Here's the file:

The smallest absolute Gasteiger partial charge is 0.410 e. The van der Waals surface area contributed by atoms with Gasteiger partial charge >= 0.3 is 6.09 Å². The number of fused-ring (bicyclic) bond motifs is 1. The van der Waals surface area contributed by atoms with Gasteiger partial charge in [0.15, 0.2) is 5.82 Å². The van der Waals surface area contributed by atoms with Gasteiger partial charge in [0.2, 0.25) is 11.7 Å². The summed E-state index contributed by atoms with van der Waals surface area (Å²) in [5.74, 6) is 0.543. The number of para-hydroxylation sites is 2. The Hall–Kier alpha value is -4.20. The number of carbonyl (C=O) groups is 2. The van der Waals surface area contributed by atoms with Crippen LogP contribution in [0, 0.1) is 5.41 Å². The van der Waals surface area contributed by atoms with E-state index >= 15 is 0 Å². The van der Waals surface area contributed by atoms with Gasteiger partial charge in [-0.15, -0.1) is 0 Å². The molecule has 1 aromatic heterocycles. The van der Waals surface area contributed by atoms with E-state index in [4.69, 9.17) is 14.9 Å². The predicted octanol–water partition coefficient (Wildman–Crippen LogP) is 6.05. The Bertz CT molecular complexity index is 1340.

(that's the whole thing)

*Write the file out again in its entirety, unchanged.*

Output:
The smallest absolute Gasteiger partial charge is 0.410 e. The van der Waals surface area contributed by atoms with Gasteiger partial charge >= 0.3 is 6.09 Å². The number of fused-ring (bicyclic) bond motifs is 1. The van der Waals surface area contributed by atoms with Gasteiger partial charge in [0.15, 0.2) is 5.82 Å². The van der Waals surface area contributed by atoms with Gasteiger partial charge in [0.2, 0.25) is 11.7 Å². The summed E-state index contributed by atoms with van der Waals surface area (Å²) in [5.74, 6) is 0.543. The number of para-hydroxylation sites is 2. The Hall–Kier alpha value is -4.20. The number of carbonyl (C=O) groups is 2. The van der Waals surface area contributed by atoms with Crippen LogP contribution in [0, 0.1) is 5.41 Å². The van der Waals surface area contributed by atoms with E-state index >= 15 is 0 Å². The van der Waals surface area contributed by atoms with Gasteiger partial charge in [-0.15, -0.1) is 0 Å². The molecule has 1 aromatic heterocycles. The van der Waals surface area contributed by atoms with E-state index in [4.69, 9.17) is 14.9 Å². The predicted octanol–water partition coefficient (Wildman–Crippen LogP) is 6.05. The Bertz CT molecular complexity index is 1340.